Khiasma is supported by:

La Région Île-de-France
Le Département de la
La DRAC Île-de-France
La Ville des Lilas
La Ville de Paris
La Mairie du 20è
Paris Habitat
La Fondation de France

Khiasma est membre du réseau TRAM et partenaire de Paris-Art.


Lundi de Phantom n°11 de Pierre Michelon (6)

Text by M.-C. Newton, P. Carpentier, S. Alphonsine, R. Charlotte

Examining a speech not made by André Malraux in Cayenne, Pierre Michelon focuses on a signature episode in the history of the departmentalization of French Guyana: the September 1958 referendum on the Constitution of the 5th Repubic. « A small piece of wood » considers this account in all its many versions: according to the Independents, the Communists, the Gaullists, the ministers, or all versions at once. This is the case with Jean Mariema, an important figure in Guyanese militancy, with whom Pierre Michelon constructs this model for a film. For the evening of performance-documentary on Monday, March 31st (Phantom Monday n°11), he collaborates with David Legrand and invites Françoise Vergès and Mathieu K. Abonnenc to share in the discussion. To accompany this work in progress, Pierre Michelon has assembled texts and documents that shed light, each in its own manner, on the different points of his research.


(French) Guiana in Latin America

This article appeared in Spanish in the ALAI review America Latina en Movimiento, N° 474, “La dexcolonizacion inconclusa”, April, 2012.

In contrast to the Latin American and Caribbean countries which have democratically established geopolitical, economic, financial, educational and cultural structures through the voting process, (French) Guiana is a contested French and European military corridor, in view of the numerous international violations exerted against its population and a so-called referendum (January 10 and 24, 2010) which was anything except that, as it was crafted by the [former] president, Nicolas Sarkozy and rejected by 71% of registered voters (per cent of abstentions). The country is occupied by its indigenous peoples and migrant populations similar to those of Brazil, Suriname, Guyana, Venezuela, Bolivia, Peru, Belize… It is situated between the Federal Republic of Brazil and the Republic of Suriname.

The Oyapock river toward Brazil and the Maroni toward Suriname are the natural frontiers of navigation; these liquid routes are more reliable today, in consideration of structural non-development. The country appears to be the poorest in the region. Its multiple resources: fossils, fishery sciences, petroleum products, mining products (gold, lead, manganese uranium, bauxite, aluminum, kaolinite, diamonds…), wood, biodiversity and the Amazonian environment are all pillaged by multinational consortiums which are granted by the French State reserved rights of access for exploitation, patenting and bio-piracy. The detached administrations (Regional Direction of Industry and Research, the Regional Direction of the Environment, the Departmental Direction of Equipment, the National Office of Forests and Customs) participate directly in the spoliation of its riches with no fair return to the nation.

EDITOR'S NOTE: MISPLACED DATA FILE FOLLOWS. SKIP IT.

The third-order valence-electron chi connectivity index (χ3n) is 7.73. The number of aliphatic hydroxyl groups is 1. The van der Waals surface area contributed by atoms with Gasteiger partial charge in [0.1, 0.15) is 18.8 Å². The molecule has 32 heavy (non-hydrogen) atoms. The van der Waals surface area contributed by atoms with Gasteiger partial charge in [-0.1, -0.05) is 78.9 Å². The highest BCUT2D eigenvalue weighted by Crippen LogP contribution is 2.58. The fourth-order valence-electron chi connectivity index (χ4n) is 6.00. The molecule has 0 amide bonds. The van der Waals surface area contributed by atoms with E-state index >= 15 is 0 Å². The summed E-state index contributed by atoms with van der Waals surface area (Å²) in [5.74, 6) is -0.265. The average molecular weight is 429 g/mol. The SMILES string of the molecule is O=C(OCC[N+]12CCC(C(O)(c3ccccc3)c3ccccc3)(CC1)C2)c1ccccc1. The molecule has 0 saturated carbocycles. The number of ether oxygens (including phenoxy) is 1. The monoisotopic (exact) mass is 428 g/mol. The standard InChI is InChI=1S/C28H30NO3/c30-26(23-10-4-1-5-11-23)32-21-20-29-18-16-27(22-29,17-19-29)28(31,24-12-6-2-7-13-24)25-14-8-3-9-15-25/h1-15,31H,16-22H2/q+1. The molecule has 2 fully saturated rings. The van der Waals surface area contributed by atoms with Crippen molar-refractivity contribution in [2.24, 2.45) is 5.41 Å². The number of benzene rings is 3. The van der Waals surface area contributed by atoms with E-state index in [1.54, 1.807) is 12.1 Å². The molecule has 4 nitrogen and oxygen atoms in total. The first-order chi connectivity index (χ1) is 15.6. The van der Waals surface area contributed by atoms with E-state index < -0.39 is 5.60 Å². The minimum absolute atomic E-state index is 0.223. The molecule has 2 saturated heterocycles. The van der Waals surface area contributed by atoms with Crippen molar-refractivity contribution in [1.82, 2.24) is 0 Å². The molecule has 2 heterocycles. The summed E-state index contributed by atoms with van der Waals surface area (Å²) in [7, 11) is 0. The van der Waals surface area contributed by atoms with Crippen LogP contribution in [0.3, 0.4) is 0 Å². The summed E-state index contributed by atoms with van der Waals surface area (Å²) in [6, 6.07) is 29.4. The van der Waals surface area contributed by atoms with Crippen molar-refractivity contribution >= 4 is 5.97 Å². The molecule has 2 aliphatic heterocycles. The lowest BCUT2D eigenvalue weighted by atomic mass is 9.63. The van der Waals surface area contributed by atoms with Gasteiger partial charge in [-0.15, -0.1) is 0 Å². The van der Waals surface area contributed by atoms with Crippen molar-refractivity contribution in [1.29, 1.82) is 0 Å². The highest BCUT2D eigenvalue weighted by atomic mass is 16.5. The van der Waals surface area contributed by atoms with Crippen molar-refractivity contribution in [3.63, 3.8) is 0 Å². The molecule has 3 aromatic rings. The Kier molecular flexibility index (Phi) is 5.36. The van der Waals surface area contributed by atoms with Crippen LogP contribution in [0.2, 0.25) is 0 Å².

The Martiniquan writer Édouard Glissant pointed out the distortions that exist between the reality of a democratic system and the appearance of that same political system. The so-called democracy in French Guiana is resumed by a non-legitimacy of its elected leaders due to statutory obsolescence. The September 18, 2009 request that French Guiana be registered on the list of countries to be de-colonized at the UN, a request addressed to the president of the Special Committee on Decolonization, is today re-addressed to jurists, professionals, universities, unions, civil society and associations with the objective of obtaining the largest adhesion of Guyanese people. We will use all means of legal and illegal recourse to ensure that the voice of French Guiana is heard by the UN, OEA, CARICOM, ALBA, MERCOSUR, UNASUR, EOALBA, CELAC and the World Peace Council. We recall that faced with the abuses of the UN and the hegemonic obstinacy of France, French Guiana, whether emancipated or not, still continues to be dispossessed of it memories and patrimonies.